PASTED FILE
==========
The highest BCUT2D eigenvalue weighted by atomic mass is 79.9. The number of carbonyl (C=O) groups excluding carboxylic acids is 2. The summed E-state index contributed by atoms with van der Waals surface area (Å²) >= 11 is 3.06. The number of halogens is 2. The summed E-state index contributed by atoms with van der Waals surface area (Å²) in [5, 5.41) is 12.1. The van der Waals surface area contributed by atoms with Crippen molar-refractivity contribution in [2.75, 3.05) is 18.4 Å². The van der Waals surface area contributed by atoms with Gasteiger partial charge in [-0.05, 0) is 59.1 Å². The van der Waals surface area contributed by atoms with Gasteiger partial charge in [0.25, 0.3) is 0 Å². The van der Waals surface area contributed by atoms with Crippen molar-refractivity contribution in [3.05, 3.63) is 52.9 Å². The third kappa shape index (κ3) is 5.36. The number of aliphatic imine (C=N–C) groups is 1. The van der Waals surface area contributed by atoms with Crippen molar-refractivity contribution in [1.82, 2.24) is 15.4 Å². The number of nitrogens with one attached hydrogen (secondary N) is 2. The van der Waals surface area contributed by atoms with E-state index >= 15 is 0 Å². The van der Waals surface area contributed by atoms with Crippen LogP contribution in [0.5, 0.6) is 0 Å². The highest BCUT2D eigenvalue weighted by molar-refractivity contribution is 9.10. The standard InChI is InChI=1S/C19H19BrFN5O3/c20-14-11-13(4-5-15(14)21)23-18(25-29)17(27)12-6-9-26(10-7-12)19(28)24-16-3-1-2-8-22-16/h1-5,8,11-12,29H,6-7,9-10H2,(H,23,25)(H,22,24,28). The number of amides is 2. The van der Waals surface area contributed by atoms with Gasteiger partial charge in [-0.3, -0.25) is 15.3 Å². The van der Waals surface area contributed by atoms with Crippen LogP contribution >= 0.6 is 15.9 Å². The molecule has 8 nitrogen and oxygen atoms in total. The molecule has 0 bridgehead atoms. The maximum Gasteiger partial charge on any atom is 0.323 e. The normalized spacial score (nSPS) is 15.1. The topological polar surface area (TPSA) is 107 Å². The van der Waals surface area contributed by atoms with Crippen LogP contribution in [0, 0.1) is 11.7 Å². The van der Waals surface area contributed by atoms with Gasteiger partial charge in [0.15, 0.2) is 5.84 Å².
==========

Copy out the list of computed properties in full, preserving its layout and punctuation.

The highest BCUT2D eigenvalue weighted by atomic mass is 79.9. The number of carbonyl (C=O) groups excluding carboxylic acids is 2. The summed E-state index contributed by atoms with van der Waals surface area (Å²) >= 11 is 3.06. The number of halogens is 2. The summed E-state index contributed by atoms with van der Waals surface area (Å²) in [5, 5.41) is 12.1. The van der Waals surface area contributed by atoms with Crippen molar-refractivity contribution in [2.75, 3.05) is 18.4 Å². The van der Waals surface area contributed by atoms with Gasteiger partial charge in [-0.05, 0) is 59.1 Å². The van der Waals surface area contributed by atoms with Gasteiger partial charge in [0.25, 0.3) is 0 Å². The van der Waals surface area contributed by atoms with Crippen molar-refractivity contribution in [3.05, 3.63) is 52.9 Å². The third kappa shape index (κ3) is 5.36. The number of aliphatic imine (C=N–C) groups is 1. The van der Waals surface area contributed by atoms with Crippen molar-refractivity contribution in [1.82, 2.24) is 15.4 Å². The number of nitrogens with one attached hydrogen (secondary N) is 2. The van der Waals surface area contributed by atoms with E-state index >= 15 is 0 Å². The van der Waals surface area contributed by atoms with Crippen LogP contribution in [0.5, 0.6) is 0 Å². The highest BCUT2D eigenvalue weighted by molar-refractivity contribution is 9.10. The standard InChI is InChI=1S/C19H19BrFN5O3/c20-14-11-13(4-5-15(14)21)23-18(25-29)17(27)12-6-9-26(10-7-12)19(28)24-16-3-1-2-8-22-16/h1-5,8,11-12,29H,6-7,9-10H2,(H,23,25)(H,22,24,28). The number of amides is 2. The van der Waals surface area contributed by atoms with Gasteiger partial charge in [-0.3, -0.25) is 15.3 Å². The van der Waals surface area contributed by atoms with Crippen LogP contribution >= 0.6 is 15.9 Å². The molecule has 8 nitrogen and oxygen atoms in total. The molecule has 0 bridgehead atoms. The maximum Gasteiger partial charge on any atom is 0.323 e. The normalized spacial score (nSPS) is 15.1. The topological polar surface area (TPSA) is 107 Å². The van der Waals surface area contributed by atoms with Crippen LogP contribution in [0, 0.1) is 11.7 Å². The van der Waals surface area contributed by atoms with Gasteiger partial charge in [0.15, 0.2) is 5.84 Å².